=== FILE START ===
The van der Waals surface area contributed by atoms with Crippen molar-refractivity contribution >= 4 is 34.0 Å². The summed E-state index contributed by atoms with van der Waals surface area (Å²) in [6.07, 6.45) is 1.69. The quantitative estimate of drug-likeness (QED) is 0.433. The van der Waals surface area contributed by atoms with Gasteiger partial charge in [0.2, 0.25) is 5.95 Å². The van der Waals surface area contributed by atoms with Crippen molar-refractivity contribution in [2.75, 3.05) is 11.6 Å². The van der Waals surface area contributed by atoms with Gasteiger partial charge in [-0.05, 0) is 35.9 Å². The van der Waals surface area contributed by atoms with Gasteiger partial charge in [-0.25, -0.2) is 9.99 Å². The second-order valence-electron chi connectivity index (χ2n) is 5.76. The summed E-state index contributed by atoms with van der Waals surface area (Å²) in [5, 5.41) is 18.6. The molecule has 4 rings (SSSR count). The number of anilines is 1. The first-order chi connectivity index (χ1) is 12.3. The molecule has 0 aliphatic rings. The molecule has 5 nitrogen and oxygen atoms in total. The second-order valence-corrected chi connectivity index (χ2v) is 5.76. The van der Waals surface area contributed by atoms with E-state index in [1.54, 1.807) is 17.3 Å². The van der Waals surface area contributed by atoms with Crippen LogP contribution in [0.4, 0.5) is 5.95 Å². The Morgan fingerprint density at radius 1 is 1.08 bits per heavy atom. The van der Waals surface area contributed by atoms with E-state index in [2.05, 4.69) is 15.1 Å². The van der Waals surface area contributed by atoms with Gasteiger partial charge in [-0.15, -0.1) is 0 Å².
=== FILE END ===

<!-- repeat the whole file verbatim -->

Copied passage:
The van der Waals surface area contributed by atoms with Crippen molar-refractivity contribution >= 4 is 34.0 Å². The summed E-state index contributed by atoms with van der Waals surface area (Å²) in [6.07, 6.45) is 1.69. The quantitative estimate of drug-likeness (QED) is 0.433. The van der Waals surface area contributed by atoms with Gasteiger partial charge in [0.2, 0.25) is 5.95 Å². The van der Waals surface area contributed by atoms with Crippen molar-refractivity contribution in [2.75, 3.05) is 11.6 Å². The van der Waals surface area contributed by atoms with Gasteiger partial charge in [-0.05, 0) is 35.9 Å². The van der Waals surface area contributed by atoms with Gasteiger partial charge in [-0.25, -0.2) is 9.99 Å². The second-order valence-electron chi connectivity index (χ2n) is 5.76. The summed E-state index contributed by atoms with van der Waals surface area (Å²) in [5, 5.41) is 18.6. The molecule has 4 rings (SSSR count). The number of anilines is 1. The first-order chi connectivity index (χ1) is 12.3. The molecule has 0 aliphatic rings. The molecule has 5 nitrogen and oxygen atoms in total. The second-order valence-corrected chi connectivity index (χ2v) is 5.76. The van der Waals surface area contributed by atoms with E-state index in [1.54, 1.807) is 17.3 Å². The van der Waals surface area contributed by atoms with Crippen LogP contribution in [0.4, 0.5) is 5.95 Å². The Morgan fingerprint density at radius 1 is 1.08 bits per heavy atom. The van der Waals surface area contributed by atoms with E-state index in [2.05, 4.69) is 15.1 Å². The van der Waals surface area contributed by atoms with Gasteiger partial charge in [-0.15, -0.1) is 0 Å².